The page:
Cases such as these blur the line between cargo theft, counterfeiting, and diversion, and each of the instances above could plausibly be described as all three types of incidents. Rather than thinking of these risks as distinct and separate, pharmaceutical companies would benefit by thinking of them as interrelated, with similar risk factors driving all three. Stolen pharmaceuticals can re-enter legitimate supply chains or be tampered with and comingled with counterfeit drugs; similarly, criminals can take advantage of cracks in legal or quasi-legal parallel trade arrangements to funnel counterfeit drugs into legitimate sales channels.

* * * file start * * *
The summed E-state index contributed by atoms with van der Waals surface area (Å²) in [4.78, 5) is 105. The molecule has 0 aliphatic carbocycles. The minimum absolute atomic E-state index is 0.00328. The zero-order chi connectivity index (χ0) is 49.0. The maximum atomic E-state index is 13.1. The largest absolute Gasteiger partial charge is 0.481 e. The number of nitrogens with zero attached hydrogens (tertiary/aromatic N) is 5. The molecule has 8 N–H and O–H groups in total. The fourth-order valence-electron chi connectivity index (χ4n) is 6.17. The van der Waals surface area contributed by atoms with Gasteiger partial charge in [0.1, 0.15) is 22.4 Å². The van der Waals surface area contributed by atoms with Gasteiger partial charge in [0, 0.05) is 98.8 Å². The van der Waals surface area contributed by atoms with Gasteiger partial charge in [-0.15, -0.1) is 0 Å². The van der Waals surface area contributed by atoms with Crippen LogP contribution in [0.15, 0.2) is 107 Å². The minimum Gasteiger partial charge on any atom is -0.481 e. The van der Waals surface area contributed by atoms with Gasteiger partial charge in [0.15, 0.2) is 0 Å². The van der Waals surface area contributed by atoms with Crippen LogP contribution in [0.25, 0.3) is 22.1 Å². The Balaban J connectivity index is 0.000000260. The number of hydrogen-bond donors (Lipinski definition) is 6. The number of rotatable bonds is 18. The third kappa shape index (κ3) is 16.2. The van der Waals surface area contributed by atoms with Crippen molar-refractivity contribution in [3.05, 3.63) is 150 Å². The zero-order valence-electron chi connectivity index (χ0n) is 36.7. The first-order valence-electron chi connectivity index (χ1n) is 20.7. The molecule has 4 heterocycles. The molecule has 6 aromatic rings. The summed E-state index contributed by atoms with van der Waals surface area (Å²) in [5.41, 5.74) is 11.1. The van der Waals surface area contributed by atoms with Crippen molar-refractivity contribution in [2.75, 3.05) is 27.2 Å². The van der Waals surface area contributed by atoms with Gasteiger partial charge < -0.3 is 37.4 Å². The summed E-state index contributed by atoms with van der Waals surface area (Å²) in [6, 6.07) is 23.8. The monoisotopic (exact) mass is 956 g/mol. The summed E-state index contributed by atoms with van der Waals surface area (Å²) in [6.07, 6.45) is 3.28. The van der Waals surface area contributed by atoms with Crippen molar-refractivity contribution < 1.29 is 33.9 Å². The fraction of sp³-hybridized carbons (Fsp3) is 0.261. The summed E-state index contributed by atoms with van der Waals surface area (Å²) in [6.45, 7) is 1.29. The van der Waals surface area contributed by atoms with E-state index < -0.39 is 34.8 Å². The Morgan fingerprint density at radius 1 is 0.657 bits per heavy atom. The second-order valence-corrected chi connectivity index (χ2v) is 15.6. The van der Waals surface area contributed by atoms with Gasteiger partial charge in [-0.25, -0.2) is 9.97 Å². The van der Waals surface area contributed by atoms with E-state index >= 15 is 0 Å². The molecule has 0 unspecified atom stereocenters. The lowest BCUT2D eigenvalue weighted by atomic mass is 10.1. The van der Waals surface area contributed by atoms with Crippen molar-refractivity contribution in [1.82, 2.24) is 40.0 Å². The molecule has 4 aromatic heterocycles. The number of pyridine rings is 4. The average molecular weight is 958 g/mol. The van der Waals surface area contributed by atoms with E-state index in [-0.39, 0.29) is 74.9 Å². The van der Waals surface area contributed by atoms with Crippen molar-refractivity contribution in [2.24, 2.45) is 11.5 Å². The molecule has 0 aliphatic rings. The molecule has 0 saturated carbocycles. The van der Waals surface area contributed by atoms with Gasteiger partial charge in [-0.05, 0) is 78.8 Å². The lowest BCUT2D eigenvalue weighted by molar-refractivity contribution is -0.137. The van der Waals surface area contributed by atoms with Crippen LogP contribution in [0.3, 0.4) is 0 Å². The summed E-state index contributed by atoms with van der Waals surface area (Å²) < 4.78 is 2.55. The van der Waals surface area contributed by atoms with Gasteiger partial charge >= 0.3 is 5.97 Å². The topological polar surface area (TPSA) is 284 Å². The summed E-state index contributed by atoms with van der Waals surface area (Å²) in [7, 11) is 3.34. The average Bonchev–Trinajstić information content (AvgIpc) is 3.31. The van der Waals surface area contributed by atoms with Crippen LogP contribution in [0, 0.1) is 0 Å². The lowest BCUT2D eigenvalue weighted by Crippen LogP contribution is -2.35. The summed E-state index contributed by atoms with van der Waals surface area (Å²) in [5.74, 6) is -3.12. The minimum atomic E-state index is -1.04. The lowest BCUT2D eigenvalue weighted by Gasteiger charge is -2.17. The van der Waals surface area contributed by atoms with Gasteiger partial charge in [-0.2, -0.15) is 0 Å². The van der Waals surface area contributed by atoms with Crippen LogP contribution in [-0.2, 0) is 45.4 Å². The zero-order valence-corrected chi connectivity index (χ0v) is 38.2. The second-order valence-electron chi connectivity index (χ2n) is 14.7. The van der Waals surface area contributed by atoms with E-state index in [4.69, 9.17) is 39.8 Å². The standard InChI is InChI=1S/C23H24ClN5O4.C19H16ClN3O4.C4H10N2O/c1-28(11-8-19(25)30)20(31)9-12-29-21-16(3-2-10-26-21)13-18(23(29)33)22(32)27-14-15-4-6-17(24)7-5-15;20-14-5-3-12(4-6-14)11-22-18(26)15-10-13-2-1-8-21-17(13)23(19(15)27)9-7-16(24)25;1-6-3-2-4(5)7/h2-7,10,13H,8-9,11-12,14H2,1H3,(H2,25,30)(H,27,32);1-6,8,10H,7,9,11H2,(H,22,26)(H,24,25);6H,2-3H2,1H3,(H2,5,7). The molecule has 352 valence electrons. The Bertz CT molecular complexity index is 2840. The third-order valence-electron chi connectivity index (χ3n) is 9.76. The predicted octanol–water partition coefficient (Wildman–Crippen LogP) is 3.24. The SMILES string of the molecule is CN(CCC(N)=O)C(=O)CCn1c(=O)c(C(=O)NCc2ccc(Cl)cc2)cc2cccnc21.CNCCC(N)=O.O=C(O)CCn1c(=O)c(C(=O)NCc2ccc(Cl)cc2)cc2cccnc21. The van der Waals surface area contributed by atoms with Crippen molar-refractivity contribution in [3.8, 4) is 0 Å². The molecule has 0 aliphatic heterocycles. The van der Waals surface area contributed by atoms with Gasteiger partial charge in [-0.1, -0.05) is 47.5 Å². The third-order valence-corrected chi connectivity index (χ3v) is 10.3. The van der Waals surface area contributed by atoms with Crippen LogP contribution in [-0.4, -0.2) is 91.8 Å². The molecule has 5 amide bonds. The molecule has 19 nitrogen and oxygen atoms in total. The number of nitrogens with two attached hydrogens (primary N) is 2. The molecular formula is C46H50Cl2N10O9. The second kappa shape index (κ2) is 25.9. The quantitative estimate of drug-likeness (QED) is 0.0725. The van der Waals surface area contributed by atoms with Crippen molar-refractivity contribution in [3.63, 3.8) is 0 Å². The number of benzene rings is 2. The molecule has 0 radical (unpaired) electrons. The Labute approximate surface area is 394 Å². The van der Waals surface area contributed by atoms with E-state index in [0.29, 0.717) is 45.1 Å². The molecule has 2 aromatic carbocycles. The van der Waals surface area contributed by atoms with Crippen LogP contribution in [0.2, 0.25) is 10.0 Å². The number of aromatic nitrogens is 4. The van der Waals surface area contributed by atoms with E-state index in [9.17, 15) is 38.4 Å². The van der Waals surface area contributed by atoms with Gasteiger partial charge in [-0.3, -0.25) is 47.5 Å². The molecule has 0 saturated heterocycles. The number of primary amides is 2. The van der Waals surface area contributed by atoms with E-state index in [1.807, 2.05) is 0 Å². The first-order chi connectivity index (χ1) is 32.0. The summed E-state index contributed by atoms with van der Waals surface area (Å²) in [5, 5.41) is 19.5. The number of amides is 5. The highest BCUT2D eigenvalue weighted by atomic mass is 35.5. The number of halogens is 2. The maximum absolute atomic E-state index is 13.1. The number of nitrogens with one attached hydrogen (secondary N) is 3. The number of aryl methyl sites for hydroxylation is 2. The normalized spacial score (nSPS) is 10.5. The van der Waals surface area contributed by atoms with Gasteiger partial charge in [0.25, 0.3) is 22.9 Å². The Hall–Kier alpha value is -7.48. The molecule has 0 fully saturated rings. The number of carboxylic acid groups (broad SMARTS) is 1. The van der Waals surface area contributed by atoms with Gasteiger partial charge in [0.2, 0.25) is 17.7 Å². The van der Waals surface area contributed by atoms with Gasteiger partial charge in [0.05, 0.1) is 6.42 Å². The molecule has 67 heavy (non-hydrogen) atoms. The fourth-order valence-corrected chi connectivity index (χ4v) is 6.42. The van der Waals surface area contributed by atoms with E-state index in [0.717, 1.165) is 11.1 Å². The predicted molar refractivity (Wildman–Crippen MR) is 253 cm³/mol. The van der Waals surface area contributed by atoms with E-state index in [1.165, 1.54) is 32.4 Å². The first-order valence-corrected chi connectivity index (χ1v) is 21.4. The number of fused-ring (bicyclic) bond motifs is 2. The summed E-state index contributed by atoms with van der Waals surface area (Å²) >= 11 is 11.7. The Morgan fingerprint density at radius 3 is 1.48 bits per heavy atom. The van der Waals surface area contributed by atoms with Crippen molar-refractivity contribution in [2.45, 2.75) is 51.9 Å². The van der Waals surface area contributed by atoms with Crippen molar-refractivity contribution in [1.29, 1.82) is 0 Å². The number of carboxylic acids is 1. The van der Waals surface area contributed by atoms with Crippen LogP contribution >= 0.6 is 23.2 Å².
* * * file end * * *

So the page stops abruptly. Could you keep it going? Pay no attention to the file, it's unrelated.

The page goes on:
Pharmaceutical can take a number of steps to proactively respond to the hybrid risks of counterfeiting, theft, and diversion. Understanding areas where price differentials, or rapid changes in prices, intersect with organized criminal groups, open trading environments, and scarcity can help companies narrow down where they should focus their efforts. Pharmaceutical companies often go to great lengths to assess their API and third-party manufacturing sites but pay less attention to distributors, who are often the weak link for theft and diversion schemes. Identifying every business partner involved in supply and distribution chains in those countries – and thoroughly vetting them with audits and other assessments – can further reduce the risk. As pharmaceutical firms expand into countries in Asia, Eastern Europe, and South America where they are less familiar with the local operating environment, this vetting is even more crucial.